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Pakistani troops free kidnapped U.S.-Canadian family

The Associated Press

In this image from video released by Taliban Media in December 2016, Caitlan Coleman talks while her husband Joshua Boyle holds two of their children.

The Associated Press WASHINGTON (AP) — Five years after being seized by a terrorist network in the mountains of Afghanistan, an American woman, her Canadian husband and their children — all three born in captivity — are free after a dramatic rescue orchestrated by the U.S. and Pakistani governments, officials said Thursday.

The U.S. said Pakistan accomplished the release of Caitlan Coleman of Stewartstown, Pa., and her husband, Canadian Joshua Boyle, who were abducted and held by the Haqqani network, which has ties to the Taliban. The operation, which came after years of U.S. pressure on Pakistan for assistance, unfolded quickly and ended with what some described as a dangerous raid, a shootout and a captor’s final, terrifying threat to “kill the hostage.” Boyle suffered only a shrapnel wound, his family said.

“Today they are free,” U.S. President Donald Trump said in a statement, crediting the U.S.-Pakistani partnership for securing the release. Trump later praised Pakistan for its willingness to “do more to provide security in the region” and said the release suggests other “countries are starting to respect the United States of America once again.”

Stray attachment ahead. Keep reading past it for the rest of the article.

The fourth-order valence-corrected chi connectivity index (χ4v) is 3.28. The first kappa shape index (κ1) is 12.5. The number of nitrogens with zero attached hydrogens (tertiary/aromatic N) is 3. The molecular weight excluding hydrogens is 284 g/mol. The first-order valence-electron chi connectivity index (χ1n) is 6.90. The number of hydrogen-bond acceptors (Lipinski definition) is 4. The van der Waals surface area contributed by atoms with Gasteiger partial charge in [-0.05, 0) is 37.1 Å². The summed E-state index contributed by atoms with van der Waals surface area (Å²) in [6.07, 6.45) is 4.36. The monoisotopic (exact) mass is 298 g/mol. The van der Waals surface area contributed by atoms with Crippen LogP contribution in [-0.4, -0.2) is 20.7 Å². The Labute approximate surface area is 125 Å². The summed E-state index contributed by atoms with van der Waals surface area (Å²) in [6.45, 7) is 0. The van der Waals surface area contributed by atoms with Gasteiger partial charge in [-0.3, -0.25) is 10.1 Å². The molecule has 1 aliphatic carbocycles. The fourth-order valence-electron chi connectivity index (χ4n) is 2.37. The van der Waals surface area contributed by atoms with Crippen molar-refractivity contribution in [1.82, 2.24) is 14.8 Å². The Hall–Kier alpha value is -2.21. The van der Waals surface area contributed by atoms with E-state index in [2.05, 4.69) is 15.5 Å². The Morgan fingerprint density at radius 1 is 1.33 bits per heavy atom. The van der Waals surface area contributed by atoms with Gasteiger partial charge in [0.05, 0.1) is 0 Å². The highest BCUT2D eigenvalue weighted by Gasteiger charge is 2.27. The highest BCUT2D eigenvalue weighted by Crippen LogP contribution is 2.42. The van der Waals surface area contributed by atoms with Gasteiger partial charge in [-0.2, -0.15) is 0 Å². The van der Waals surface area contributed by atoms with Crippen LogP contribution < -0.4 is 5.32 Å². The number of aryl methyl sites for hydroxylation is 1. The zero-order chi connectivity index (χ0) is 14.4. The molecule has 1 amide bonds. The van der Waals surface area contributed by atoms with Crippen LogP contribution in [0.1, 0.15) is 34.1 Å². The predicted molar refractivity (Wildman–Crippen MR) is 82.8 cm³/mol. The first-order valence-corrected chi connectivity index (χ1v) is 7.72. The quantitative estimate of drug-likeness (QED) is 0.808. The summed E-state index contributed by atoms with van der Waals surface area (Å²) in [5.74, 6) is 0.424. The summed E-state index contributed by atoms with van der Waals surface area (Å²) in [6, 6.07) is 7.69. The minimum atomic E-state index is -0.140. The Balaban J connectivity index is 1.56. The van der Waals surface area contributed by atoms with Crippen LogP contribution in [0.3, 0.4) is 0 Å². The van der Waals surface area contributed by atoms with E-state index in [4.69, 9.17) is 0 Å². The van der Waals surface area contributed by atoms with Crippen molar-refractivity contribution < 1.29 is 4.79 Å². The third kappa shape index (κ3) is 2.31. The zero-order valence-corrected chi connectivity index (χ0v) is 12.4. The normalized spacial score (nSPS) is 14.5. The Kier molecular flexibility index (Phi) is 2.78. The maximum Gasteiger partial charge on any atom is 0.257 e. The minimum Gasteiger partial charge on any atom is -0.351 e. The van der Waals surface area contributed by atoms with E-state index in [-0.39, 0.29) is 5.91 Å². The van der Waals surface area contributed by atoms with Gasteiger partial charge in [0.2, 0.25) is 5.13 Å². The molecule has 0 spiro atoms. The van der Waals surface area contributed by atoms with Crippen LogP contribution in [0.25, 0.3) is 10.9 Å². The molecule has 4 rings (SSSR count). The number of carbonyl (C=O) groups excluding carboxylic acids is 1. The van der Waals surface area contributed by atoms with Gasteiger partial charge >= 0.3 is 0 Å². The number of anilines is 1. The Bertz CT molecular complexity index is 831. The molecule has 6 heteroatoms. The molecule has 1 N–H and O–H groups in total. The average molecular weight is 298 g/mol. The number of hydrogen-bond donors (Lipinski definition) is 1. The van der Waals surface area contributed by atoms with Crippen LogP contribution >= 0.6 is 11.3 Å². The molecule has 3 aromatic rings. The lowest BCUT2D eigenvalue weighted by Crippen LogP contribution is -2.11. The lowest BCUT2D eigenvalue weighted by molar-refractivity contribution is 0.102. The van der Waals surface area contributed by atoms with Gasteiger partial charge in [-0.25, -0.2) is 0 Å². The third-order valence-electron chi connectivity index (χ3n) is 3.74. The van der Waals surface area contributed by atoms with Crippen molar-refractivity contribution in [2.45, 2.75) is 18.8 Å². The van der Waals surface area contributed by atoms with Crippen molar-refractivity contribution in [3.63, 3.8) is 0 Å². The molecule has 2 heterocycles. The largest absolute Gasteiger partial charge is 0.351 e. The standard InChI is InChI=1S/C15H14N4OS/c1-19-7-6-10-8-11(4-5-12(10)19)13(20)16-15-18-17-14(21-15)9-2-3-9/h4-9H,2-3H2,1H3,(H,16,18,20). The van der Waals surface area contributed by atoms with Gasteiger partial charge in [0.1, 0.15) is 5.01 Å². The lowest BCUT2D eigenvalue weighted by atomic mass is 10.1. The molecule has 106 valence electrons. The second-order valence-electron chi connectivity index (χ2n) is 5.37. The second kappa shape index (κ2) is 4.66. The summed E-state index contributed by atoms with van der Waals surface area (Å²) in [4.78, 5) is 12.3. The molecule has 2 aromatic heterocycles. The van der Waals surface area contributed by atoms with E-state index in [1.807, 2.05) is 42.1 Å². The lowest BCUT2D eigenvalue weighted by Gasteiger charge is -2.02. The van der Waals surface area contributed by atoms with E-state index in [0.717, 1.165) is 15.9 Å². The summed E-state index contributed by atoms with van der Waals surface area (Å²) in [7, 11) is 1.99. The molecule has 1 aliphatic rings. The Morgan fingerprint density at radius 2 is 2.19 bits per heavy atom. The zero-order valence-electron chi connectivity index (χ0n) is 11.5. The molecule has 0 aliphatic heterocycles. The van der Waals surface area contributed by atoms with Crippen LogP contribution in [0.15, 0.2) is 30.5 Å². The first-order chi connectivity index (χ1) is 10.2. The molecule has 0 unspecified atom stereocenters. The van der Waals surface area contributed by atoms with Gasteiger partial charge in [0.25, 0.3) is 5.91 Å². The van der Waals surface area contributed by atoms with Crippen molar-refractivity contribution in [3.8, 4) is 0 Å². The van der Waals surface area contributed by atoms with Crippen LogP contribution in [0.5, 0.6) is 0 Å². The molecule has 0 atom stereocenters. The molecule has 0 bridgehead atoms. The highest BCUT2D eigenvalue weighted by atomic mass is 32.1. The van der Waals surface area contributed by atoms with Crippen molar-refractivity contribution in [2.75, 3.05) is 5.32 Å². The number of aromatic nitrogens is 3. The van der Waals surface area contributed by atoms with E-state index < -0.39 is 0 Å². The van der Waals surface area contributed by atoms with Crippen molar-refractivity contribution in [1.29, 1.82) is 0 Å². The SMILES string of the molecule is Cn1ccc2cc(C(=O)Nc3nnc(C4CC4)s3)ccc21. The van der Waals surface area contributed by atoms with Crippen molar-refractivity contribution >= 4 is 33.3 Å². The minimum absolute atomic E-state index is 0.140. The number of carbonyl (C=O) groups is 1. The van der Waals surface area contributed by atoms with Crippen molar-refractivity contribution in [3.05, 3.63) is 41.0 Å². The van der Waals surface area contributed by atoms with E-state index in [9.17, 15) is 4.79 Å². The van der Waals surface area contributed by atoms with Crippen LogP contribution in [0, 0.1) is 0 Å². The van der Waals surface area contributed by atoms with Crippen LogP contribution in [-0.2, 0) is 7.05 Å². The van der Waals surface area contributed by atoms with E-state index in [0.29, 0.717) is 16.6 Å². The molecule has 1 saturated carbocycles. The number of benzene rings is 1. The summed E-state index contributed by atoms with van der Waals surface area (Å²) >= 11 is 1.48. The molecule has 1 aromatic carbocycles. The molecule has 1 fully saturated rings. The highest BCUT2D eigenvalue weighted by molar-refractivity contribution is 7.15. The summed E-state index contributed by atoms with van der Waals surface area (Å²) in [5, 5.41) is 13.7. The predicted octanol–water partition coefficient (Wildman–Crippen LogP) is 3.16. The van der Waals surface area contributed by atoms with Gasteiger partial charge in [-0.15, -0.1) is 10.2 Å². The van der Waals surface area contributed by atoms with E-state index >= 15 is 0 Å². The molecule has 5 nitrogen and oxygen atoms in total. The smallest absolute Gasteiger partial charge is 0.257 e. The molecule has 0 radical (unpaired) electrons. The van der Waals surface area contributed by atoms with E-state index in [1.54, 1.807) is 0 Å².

The couple were kidnapped in October of 2012 while on a backpacking trip that took them to Russia, the countries of Kazakhstan, Tajikistan and Kyrgyzstan, and then to Afghanistan. Coleman was several months pregnant at the time, “naive,” but also “adventuresome” with a humanitarian bent, her father James told The Associated Press in 2012.

The Pakistani military said early Thursday the family was “being repatriated to the country of their origin.” But as of Thursday evening, it was not known when they would return to North America. They were together in a safe, undisclosed location in Pakistan, according to a U.S. national security official, who spoke on condition of anonymity.

The Pakistani military said the family had been freed in “an intelligence-based operation by Pakistan troops” after they’d crossed the border from Afghanistan.

Boyle and the High Commissioner for Pakistan to Canada described a scene in which gunshots rang out as Boyle, his wife and their children were intercepted by Pakistani forces while being transported in the trunk of their captors’ car. Boyle told his parents there was a shootout in which some of his captors were killed and said the last words he’d heard from the kidnappers were, “kill the hostage,” his father Patrick told reporters after speaking with his son. The younger Boyle also told his father he’d been hit by shrapnel in the leg. Three intelligence officials said the confrontation happened near a road crossing in the Nawa Kili area of the district of Kohat in northwest Pakistan.Speech

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